(R)evolution of my gear

My gear has evolved throughout the years, and while I'm prepping for a long thru-hike in Spain, I thought I’d share some of my packing tips and equipment advice

2 months ago

Latest Post (R)evolution of my gear by Tim Sommer public

My gear has evolved throughout the years, and while I'm prepping for a long thru-hike in Spain, I thought I’d share some of my packing tips and equipment advice with you. I will be counting on hostels a lot of sun. So off-course my gear will reflect that.

The base

As with every gear list, I have to start with the base. Among this I count my backpack and my sleeping gear. For my hike this summer I'll be counting on hostels, so no tent. But I'll add my normal trekking tent in this list as well.


My backpack has been designed by the people over at Waymark. They design lightweight gear and my backpack, the Waymark Thru, is a 40L sack that weighs about 900g.

Sleeping Bag

My sleeping back is a "Crystal down" Nordisk Balance 400. Down is the greatest, lightest and most natural insulation material known to man. Keeping waterbirds warm all winter and still light enough to fly, down are complex structures with thousands and thousands of super-soft, keratin filaments that grow radially outwards from a tiny center.

Not only will down insulation keep you warmer and lighter than any synthetic alternative, it also compresses much better, leaving you warm, with more space in your pack and feeling light enough to fly.

Trekking Tent

My tent, which will not accompany me on my hikes this summer, is an MSR Elixir 1. It weighs almost 1.7kg so it will probably be replaced in the future, most likely by an ZPacks Solo tent weighing 395g (!).

Air mattress and inflatable sleeping pillow

Undeniably and of the most importance! My air mattress is a Therm-a-Rest Neoair sleeping pad. My inflatable pillow is also a must have in my travel kit. It weighs almost nothing, but the comfort I get is really I don't want to live without.

Hiking boots

One of the most important part of your gear are your boots! I have been walking around in my Merrel MOABs for as long as I can remember. These "Mother of all boots" are heavy duty and extremely light. Remember, you have to drag your boots with every step you take. So lighter boots means less weight!

Trekking poles

Even though I don't really like walking with trekking poles. But on long hikes with lots of height differences, you can't go without. I recently added the Trail Ergo Cork Trekking Poles to my base gear.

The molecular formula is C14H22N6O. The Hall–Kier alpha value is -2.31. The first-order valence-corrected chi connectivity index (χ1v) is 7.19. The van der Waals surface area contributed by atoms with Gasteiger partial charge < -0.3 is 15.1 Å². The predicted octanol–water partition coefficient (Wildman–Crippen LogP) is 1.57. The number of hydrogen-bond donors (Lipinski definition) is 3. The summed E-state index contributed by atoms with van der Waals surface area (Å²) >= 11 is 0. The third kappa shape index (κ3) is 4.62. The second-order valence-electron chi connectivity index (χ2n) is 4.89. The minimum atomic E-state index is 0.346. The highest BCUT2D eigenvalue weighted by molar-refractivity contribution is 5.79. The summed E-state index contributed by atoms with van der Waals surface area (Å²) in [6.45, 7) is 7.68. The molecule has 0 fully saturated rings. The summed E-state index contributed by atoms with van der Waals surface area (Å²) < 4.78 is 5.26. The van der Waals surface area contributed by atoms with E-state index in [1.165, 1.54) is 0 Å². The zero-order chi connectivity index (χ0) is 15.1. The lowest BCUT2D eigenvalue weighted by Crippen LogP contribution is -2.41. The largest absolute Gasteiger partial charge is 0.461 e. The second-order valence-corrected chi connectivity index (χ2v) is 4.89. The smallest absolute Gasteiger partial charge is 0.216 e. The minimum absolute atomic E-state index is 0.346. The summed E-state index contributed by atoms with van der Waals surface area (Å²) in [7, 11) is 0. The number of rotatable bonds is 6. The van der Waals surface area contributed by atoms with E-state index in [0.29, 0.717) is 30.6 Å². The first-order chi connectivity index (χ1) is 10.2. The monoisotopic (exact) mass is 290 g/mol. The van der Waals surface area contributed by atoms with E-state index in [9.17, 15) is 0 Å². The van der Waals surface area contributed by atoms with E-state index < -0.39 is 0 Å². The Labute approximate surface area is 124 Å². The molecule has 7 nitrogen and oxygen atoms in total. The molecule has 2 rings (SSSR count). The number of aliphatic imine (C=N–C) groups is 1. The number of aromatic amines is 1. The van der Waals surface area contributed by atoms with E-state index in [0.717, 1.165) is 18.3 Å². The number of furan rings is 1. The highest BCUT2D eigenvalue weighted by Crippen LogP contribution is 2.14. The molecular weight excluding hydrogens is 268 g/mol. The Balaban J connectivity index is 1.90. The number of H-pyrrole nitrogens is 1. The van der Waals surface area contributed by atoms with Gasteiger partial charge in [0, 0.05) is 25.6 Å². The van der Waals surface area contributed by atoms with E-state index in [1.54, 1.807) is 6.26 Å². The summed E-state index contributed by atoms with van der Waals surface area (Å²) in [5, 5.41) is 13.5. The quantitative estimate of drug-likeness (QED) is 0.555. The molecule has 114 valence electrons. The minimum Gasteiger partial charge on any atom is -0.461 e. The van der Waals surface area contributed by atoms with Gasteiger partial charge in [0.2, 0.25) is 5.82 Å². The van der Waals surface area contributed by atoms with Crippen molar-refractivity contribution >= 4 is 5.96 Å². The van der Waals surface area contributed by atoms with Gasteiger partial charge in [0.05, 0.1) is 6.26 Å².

for my clothes I always rely on Merino wool. It's extremely light, it's soft and good in both cool and warm temperatures. It's odor resistant, doesn't itch, is UV resistant and is much stronger and more durable than cotton. Which is kind-off important on those long walks 😉! It dries amazingly fast, is wrinkle resistant and machine washable.

I have three pairs of Super.natural Merino Boxers in different colours (important to see which ones you used). I pack one Merino Woolpower base shirt, one merino liner shirt, an Arc'teryx shirt, and a Merino Icebreaker Pullover for colder weather. But, as you can see, merino is the base for almost all my clothing.

Liner socks

I will never, ever hike without liner socks again. Five-toe design Liner socks conforms to your foot for a streamlined fit that rides comfortably under an outer sock. These beauties provide blister protection and a feeling of freedom (you can wiggle your toes!). As they are odor resistance and thermoregulation. After my hiking day I normally walk around in my liner socks in other shoes!

Rainy day

I absolutely love my Arc'teryx Atom LT Hoody! High performance, water resistant, breathable, wind resistant and extremely light-weight. It's awesome!

A Poncho which covers both myself and my backpack will be my next layer of resistance. I'm normally not a fan of poncho's as it limits my movements and freedom. But the benefits out-ways the drawbacks. So I'll try it out this summer.


Don't underestimate the importance of buffs! I carry three Merino lightweight buffs and they serve a wide range of purposes. I never hike without them.

Tim Sommer

Published 2 months ago


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